​Commenting on Macron's offer, Moscow stated that it will maintain the JCPOA in its current form and sees no alternative to it so far.

While Donald Trump's unpredictability leaves room for speculations about the future of the deal, Tehran has signaled that it won't accept any amendments to the JCPOA. Furthermore, the Iranian leadership hasn't ruled out abandoning the deal altogether, following in the US president's footsteps.

In the course of negotiations in 2014-2015, the Iranians focused their attention on the unambiguous interpretation of the document's provisions. IRI negotiators were scrupulously monitoring the translation of the text into several languages, and repeatedly stated that the polysemy of words and expressions was impermissible. It took a lot of time for the parties involved to bring the content of the document to a common understanding.

"Any change or amendment to the current deal will not be accepted by Iran… If Trump exits the deal, Iran will surely pull out of it… Iran will not accept a nuclear deal with no benefits for us," Ali Akbar Velayati, a senior advisor to Iran's Supreme Leader Ayatollah Ali Khamenei, said on April 26.

Tehran Raising the Stakes

On April 24, Iranian Foreign Minister Mohammad Javad Zarif stated that that Iran would be no longer bound by the JCPOA obligations if Trump rips the agreement up.

French President Emmanuel Macron, right, and German Chancellor Angela Merkel take a break on a balcony of Merkel's office after a meeting in the chancellery in Berlin, Germany, Thursday, April 19, 2018 - Sputnik International
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Speaking to journalists on April 21, Zarif warned that in response to the US withdrawal Tehran could restart the production of enriched uranium — a key ingredient for a nuclear warhead.

For his part, the head of the Atomic Energy Organization of Iran Ali Akbar Salehi noted that Iran could bring the enrichment to a 20-percent purity level within just four days at the Fordow plant, stressing that it is not a "political bluff."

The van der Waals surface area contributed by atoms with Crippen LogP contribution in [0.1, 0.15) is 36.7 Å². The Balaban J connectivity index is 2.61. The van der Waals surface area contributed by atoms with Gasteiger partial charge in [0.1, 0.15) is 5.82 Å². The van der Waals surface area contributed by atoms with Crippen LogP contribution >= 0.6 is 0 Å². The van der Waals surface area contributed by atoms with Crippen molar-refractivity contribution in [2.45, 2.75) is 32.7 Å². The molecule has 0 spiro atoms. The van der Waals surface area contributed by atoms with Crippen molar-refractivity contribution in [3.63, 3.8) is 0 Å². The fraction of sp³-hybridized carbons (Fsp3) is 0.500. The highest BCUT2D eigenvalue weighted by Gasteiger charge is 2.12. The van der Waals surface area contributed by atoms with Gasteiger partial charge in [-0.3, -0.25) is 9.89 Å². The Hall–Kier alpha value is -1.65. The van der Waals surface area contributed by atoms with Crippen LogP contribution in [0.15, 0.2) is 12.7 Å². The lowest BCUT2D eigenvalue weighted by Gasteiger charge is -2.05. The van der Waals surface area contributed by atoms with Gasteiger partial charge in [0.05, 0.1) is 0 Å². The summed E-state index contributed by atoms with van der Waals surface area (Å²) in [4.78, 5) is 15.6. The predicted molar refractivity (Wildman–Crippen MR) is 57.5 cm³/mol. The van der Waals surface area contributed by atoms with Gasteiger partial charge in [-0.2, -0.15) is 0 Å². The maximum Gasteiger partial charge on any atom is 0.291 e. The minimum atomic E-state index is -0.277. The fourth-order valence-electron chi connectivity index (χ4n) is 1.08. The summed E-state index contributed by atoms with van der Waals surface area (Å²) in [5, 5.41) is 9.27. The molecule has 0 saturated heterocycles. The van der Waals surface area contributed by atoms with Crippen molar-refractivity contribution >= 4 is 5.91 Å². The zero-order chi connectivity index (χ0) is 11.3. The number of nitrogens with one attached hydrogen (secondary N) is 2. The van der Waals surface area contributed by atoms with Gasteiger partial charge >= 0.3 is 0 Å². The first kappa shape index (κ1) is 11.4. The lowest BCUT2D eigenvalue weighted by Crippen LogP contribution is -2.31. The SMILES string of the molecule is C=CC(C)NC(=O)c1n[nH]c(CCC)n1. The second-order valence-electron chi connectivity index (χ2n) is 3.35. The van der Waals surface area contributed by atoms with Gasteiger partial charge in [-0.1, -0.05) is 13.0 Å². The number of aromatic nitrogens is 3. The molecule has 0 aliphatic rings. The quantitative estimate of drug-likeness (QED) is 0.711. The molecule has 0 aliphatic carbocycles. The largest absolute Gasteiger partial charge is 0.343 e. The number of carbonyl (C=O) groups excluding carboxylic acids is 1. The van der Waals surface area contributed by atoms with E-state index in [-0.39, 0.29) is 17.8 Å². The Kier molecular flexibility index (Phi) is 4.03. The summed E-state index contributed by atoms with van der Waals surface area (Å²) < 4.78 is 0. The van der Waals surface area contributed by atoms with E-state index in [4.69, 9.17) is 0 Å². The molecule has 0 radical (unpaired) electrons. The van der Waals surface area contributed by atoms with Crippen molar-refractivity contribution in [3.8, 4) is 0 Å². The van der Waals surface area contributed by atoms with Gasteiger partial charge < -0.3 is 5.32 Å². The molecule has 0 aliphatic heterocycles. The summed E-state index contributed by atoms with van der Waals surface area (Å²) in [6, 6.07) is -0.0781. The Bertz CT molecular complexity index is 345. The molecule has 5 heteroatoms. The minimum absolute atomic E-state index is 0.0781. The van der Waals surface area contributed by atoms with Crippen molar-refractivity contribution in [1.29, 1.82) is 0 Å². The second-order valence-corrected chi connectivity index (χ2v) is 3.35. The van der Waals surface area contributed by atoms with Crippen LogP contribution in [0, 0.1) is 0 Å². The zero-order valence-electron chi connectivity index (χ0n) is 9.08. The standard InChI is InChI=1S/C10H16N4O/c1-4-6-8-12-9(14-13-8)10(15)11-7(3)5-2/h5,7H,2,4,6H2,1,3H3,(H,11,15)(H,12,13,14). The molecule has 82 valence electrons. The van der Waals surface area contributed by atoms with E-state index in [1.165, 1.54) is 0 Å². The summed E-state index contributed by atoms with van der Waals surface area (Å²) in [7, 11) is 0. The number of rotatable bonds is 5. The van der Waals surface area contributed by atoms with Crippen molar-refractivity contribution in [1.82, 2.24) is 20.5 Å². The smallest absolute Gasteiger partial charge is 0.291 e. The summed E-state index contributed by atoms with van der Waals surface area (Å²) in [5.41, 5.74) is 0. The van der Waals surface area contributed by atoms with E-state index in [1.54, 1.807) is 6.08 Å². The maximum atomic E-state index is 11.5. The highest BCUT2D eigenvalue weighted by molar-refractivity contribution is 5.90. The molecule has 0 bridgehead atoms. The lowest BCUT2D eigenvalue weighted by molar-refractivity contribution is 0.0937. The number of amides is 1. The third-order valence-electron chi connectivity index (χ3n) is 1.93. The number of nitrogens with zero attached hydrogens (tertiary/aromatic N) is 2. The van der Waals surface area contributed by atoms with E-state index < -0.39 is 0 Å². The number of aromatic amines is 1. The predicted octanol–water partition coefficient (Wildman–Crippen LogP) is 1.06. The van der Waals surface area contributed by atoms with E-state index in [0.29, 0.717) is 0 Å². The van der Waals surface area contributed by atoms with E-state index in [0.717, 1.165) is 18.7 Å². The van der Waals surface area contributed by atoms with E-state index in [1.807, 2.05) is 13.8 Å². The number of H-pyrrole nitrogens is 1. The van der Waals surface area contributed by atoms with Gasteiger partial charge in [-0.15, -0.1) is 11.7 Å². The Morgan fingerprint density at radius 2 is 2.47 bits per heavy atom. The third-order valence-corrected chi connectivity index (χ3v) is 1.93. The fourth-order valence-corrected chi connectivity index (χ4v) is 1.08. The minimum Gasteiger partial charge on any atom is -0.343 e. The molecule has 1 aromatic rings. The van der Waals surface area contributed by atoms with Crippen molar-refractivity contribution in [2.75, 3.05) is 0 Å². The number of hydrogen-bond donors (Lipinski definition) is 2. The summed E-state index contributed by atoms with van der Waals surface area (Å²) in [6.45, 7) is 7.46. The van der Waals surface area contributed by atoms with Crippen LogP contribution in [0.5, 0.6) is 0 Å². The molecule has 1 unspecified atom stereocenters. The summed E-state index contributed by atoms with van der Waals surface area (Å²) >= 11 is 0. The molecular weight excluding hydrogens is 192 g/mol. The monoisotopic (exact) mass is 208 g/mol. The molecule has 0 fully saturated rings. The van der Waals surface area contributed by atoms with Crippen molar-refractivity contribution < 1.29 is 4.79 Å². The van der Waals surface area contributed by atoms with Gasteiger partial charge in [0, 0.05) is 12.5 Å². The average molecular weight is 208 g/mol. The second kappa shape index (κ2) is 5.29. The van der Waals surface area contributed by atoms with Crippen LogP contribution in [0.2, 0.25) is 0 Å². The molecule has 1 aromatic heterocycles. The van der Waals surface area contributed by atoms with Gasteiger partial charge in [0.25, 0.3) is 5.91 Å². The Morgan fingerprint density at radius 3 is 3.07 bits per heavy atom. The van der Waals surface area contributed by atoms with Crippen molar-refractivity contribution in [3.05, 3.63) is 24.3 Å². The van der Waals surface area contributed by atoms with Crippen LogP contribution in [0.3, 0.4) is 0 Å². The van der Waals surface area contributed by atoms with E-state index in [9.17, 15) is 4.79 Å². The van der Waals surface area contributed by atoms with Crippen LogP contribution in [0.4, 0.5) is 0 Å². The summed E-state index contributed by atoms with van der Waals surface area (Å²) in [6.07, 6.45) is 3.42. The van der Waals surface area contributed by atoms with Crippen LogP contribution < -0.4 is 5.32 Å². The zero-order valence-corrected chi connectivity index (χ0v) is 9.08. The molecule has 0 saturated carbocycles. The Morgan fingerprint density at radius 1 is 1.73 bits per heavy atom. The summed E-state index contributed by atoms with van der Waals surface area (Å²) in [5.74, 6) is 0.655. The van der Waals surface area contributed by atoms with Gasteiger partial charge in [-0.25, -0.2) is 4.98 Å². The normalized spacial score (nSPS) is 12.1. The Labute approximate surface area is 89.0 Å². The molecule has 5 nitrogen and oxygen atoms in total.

On the other hand, if Washington decides to abandon the nuclear deal with Iran the future of the talks with North Korean leader Kim Jong-un would be hanging in the balance, as the US image as a negotiator would be significantly undermined.

The Ghost of a New War in the Middle East

The JCPOA collapse could potentially lead to new military and political crises in the Middle East. It is doubtful that Israel, Saudi Arabia, and their longstanding ally, the US, would sit idly by if the Islamic Republic of Iran (IRI) resumes its nuclear program at full capacity.

Speaking to CBS in mid-March 2018, Saudi Crown Prince Mohammed bin Salman stated: "Saudi Arabia does not want to acquire any nuclear bomb, but without a doubt, if Iran developed a nuclear bomb, we will follow suit as soon as possible."

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Later, in his interview with The Wall Street Journal, the crown prince predicted a potential military confrontation with Iran in the next 10-15 years if the international community does not impose tougher sanctions on the IRI.

The JCPOA agreement was reached in 2015 between Tehran, the permanent members of the United Nations Security Council (the United States, the United Kingdom, Russia, France, and China plus Germany) and the European Union. On October 18, 2015 the deal came into effect and participants began implementing the provisions of the agreement.

Under the JCPOA, Iran was obligated to eliminate its stockpiles of medium-enriched uranium and reduce its stockpiles of low-enriched uranium by 98 percent. It was stipulated that the IRI will enrich uranium only to 3.67 percent for the next 15 years.